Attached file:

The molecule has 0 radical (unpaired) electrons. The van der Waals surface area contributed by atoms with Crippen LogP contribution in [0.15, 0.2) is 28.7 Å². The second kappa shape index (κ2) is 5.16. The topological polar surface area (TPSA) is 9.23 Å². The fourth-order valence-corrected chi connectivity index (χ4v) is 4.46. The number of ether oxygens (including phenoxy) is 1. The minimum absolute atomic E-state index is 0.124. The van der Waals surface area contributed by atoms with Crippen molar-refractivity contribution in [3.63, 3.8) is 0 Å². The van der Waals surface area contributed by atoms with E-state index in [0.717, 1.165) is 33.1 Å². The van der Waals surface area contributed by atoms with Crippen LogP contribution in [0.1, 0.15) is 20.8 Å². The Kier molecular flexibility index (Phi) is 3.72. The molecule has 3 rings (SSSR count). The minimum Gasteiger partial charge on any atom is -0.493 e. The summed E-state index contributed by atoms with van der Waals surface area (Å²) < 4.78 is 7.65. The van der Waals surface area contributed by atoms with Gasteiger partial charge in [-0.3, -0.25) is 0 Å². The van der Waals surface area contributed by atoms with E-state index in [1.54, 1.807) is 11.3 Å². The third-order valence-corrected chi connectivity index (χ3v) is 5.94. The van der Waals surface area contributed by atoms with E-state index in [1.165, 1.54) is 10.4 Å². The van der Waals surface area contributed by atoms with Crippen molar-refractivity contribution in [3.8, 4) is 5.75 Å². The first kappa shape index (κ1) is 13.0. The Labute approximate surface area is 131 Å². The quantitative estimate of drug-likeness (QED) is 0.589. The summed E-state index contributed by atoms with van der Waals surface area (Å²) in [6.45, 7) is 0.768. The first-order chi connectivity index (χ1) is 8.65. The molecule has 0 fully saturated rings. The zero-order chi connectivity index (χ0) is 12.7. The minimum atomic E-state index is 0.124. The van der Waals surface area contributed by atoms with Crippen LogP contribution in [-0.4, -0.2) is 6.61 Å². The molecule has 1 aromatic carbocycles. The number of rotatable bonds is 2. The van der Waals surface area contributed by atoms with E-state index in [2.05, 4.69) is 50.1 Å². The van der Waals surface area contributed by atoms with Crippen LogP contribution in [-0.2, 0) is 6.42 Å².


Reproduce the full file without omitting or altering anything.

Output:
The molecule has 0 radical (unpaired) electrons. The van der Waals surface area contributed by atoms with Crippen LogP contribution in [0.15, 0.2) is 28.7 Å². The second kappa shape index (κ2) is 5.16. The topological polar surface area (TPSA) is 9.23 Å². The fourth-order valence-corrected chi connectivity index (χ4v) is 4.46. The number of ether oxygens (including phenoxy) is 1. The minimum absolute atomic E-state index is 0.124. The van der Waals surface area contributed by atoms with Crippen molar-refractivity contribution in [3.63, 3.8) is 0 Å². The van der Waals surface area contributed by atoms with E-state index in [0.717, 1.165) is 33.1 Å². The van der Waals surface area contributed by atoms with Crippen LogP contribution in [0.1, 0.15) is 20.8 Å². The Kier molecular flexibility index (Phi) is 3.72. The molecule has 3 rings (SSSR count). The minimum Gasteiger partial charge on any atom is -0.493 e. The summed E-state index contributed by atoms with van der Waals surface area (Å²) < 4.78 is 7.65. The van der Waals surface area contributed by atoms with Gasteiger partial charge in [-0.3, -0.25) is 0 Å². The van der Waals surface area contributed by atoms with E-state index in [1.54, 1.807) is 11.3 Å². The third-order valence-corrected chi connectivity index (χ3v) is 5.94. The van der Waals surface area contributed by atoms with E-state index in [1.165, 1.54) is 10.4 Å². The van der Waals surface area contributed by atoms with Crippen molar-refractivity contribution in [3.8, 4) is 5.75 Å². The first kappa shape index (κ1) is 13.0. The Labute approximate surface area is 131 Å². The quantitative estimate of drug-likeness (QED) is 0.589. The summed E-state index contributed by atoms with van der Waals surface area (Å²) in [6.45, 7) is 0.768. The first-order chi connectivity index (χ1) is 8.65. The molecule has 0 fully saturated rings. The zero-order chi connectivity index (χ0) is 12.7. The minimum atomic E-state index is 0.124. The van der Waals surface area contributed by atoms with Crippen LogP contribution in [-0.4, -0.2) is 6.61 Å². The molecule has 1 aromatic carbocycles. The number of rotatable bonds is 2. The van der Waals surface area contributed by atoms with E-state index in [2.05, 4.69) is 50.1 Å². The van der Waals surface area contributed by atoms with Crippen LogP contribution in [-0.2, 0) is 6.42 Å².